Applying the Business Model Ontology Modules

you can select the relevant modules in following file:

BlaBlaCar

BlaBlaCar on the one hand intermediates between a driver (provider) and passengers (customers) for an offline service (ridesharing), and the service only happens once for each listing. The price is set by the provider based on quantity (number of persons). The payments are transferred by an external payment system and the revenue stream is a commission of the booking price paid by the customer. The conversation system allows both conversations with messages before (listing conversation) and after (booking conversation) the booking. After the delivery of the service, both a review by the provider and by the customer towards each other are allowed.

couchsurfing

Couchsurfing on the other hand intermediates between a houseowner (provider) and lodgers (customers) for an offline service (free stay), while the service can reoccur multiple times for one listing. There is no price setting, and the revenue is gathered using a subscription fee for all users by an external payment system. The conversation system allows both conversations with messages before (listing conversation) and after (booking conversation) the booking. After the delivery of the service, both a review by the provider and by the customer towards each other are allowed.

         To develop an organization-specific ontology for an envisioned or existing sharing platform, the modeler needs to follow a number of steps:

  1. Download Visual Paradigm Community Edition and download the latest version of the OntoUML plugin (You can find more info on how to install the OntoUML plugin here: https://github.com/OntoUML/ontouml-vp-plugin)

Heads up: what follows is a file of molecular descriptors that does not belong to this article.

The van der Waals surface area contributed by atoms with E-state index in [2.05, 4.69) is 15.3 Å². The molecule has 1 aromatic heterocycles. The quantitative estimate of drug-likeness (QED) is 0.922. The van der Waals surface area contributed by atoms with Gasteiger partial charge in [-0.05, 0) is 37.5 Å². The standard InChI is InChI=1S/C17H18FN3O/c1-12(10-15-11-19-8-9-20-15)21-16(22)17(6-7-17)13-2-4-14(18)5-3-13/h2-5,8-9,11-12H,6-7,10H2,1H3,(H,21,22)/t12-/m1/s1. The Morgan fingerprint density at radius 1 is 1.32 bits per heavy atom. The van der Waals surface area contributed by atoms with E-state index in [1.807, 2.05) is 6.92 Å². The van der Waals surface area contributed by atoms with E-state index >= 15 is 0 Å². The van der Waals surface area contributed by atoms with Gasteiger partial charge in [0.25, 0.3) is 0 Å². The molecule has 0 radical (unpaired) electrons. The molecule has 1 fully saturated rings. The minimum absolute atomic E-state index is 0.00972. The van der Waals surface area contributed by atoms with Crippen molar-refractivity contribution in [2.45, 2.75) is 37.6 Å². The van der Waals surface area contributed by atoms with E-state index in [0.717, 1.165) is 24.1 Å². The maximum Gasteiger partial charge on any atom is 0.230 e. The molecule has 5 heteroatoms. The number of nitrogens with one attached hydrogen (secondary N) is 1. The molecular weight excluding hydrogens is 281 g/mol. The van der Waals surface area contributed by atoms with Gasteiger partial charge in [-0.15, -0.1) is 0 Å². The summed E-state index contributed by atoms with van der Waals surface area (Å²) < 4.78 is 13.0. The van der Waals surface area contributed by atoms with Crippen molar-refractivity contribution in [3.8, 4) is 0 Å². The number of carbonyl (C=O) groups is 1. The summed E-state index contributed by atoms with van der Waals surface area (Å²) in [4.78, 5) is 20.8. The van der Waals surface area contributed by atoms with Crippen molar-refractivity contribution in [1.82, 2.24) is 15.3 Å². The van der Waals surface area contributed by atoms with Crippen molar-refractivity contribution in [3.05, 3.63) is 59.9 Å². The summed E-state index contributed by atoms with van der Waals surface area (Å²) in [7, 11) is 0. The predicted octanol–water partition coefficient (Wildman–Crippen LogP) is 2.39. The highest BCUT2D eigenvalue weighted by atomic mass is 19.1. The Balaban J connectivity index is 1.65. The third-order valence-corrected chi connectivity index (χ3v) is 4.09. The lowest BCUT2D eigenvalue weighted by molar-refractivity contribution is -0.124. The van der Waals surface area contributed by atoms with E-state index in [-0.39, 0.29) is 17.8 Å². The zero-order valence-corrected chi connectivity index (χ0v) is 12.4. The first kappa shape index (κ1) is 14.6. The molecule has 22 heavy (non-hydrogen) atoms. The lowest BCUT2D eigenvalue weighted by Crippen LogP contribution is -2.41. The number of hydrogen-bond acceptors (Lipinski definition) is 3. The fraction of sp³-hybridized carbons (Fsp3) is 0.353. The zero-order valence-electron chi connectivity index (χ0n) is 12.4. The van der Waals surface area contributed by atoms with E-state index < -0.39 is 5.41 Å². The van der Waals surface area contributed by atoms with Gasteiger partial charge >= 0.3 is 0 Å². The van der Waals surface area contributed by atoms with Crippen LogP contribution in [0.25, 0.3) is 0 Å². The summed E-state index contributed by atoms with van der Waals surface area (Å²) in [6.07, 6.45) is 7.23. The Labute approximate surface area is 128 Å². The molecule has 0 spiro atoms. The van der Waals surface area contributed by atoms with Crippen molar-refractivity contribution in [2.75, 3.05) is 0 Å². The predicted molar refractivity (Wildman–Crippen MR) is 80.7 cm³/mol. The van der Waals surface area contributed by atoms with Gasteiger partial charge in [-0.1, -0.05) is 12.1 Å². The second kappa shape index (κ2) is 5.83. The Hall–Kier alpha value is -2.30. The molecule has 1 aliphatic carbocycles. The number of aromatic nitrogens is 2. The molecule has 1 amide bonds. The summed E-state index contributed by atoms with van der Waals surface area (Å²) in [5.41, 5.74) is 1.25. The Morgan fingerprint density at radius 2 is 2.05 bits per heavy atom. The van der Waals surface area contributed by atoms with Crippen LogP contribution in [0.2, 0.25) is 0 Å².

2. Download the latest version of the extended DPO on https://model-a-platform.com/ontology-versions/ and open it with Visual Paradigm Community Edition. All ontology modules (original and BM) can be visualised within the class diagrams.

3. Create a new class diagram for your organization-specific ontology and copy and paste the BM agnostic sharing platform ontology (figure 4) in this newly created class diagram.

4. The classes of each BM module are gathered in a separate package visualized in the class repository of Visual Paradigm. These BM module packages are again grouped within their property as summarized in table 2 and 3. Go through each relevant module from top to down, and drag and drop the classes into the newly created class diagram. Automatically the color indicating the UFO stereotype, relationships between the classes and their multiplicities are visualized, with the BM module name of each class between brackets.

5. Classes not relevant to the modeler’s purpose can be deleted, and a subclass can be placed over a parent class when the subclass better defines the relationships and constraints needed to model the envisioned shared platform.

6. It is in the liberty of the modeler to create new classes and relationships to capture the platform-specific knowledge and required functionality of the platform he or she wants to model. The modeler has the freedom to tailor-make his model depending on its purpose, and after a newly created class is dropped into the organization-specific ontology, it is possible to select a suggested UFO stereotype to visualize the OntoUML color codes.

7. Attributes can be added to each class to visualize the platform-specific information it needs to capture. Also, when a class is only connected to one other class with a 1 to 1 relationship, it is allowed to capture this class as attribute instead to simplify the model.